Book Review: Shirley by Susan S. Merrell

shirleycover
In my last post, I reviewed The Haunting of Hill House (THOHH) by Shirley Jackson. Shirley is  described as a psychological thriller, yet it’s really more of an homage, a fictionalized account of Shirley Jackson and her Professor husband Stanley about their time spent at their home in Vermont. The story has a dreamy, sleepy feel that fluctuates between biography and suspenseful fiction. Rose, a young pregnant wife from a difficult background and her Professor husband drive to Bennington College so he can work and finish his dissertation while living with his mentor Stanley Hyman and his wife Shirley Jackson. Jackson is an established writer and Rose admires her and becomes enmeshed with Jackson’s dynamics of the Hyman’s dysfunctional marriage. As time goes on, the troubled Hyman marriage is filled with secrets and Rose’s life begins to mirror theirs.

I enjoyed how the author explored the themes of jealousy, obsession, scandal and love. Yet certain parts of the book left me frustrated.  Merrell builds up tension throughout the story by creating an impeding sense of doom, yet the suspense doesn’t lead anywhere and the outcome is never revealed. For example, Rose becomes intrigued with the story of a young missing college student, but the outcome isn’t revealed to the reader. The premise of the story is unbelievable. Why would a couple with four children take in two strangers? As for the character development, I felt a palpable connection to Shirley, but didn’t feel an emotional connection to Rose.  Since Rose is a new mother, her constant drowsiness initially makes sense, yet the idea that the house is “alive and speaking” to Rose was  too reminiscent of – you guessed it- THOHH.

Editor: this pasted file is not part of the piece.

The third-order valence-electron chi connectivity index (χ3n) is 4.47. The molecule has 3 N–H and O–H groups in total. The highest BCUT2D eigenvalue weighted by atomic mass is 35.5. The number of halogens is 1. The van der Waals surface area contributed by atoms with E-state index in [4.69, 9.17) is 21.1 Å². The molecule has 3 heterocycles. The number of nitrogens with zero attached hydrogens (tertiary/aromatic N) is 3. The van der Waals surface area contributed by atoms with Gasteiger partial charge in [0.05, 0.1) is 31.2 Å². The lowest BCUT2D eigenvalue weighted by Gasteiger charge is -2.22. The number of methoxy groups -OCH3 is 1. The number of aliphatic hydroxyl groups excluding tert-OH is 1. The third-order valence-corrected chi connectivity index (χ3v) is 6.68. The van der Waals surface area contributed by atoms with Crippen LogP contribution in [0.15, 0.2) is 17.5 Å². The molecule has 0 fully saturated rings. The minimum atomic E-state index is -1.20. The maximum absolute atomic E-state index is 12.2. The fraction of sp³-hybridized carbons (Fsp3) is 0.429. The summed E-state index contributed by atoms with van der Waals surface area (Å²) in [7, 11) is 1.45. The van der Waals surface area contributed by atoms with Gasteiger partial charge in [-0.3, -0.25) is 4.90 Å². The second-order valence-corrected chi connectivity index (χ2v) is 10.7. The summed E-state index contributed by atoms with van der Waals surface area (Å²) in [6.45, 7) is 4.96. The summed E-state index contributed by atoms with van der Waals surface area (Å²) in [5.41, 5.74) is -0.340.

Perhaps I’d view the book in a more positive light, if I wasn’t already exposed to Shirley Jackson’s writing. I don’t think  Shirley Jackson would feel happy about the way she’s depicted in this book. Although Shirley has all of the merits of a well written interesting book,  since I’ve already read The House on Haunted Hill, my thoughts of Shirley are already skewed. There are just too many similarities between the books.

RATING: 3.5 stars

** An advanced review copy of Shirley was provided by Netgalley for a fair and honest review.

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2 thoughts on “Book Review: Shirley by Susan S. Merrell

  1. I once went to a convention where there were a group of super sensitive people to the other world. It was pure hokum but some actually spoke of the vibe they felt. We unleash the hidden worms in our heads and they go everywhere. Do people really hear voices or do they make them up> Sam, and his son.

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  2. I know people who hear voices are either mentally ill, on drugs/ alcohol or those who’ve had trauma. Some have been traumatized by a death of a close person and by hearing their voice they rationalize they’re able to connect with the deceased.
    The mind is such a powerful organ, it can play tricks on you.
    As far a feeling vibes, I pick up on vibes from people. I think we all can if we pay attention to our gut reactions to others. Hope this helped.

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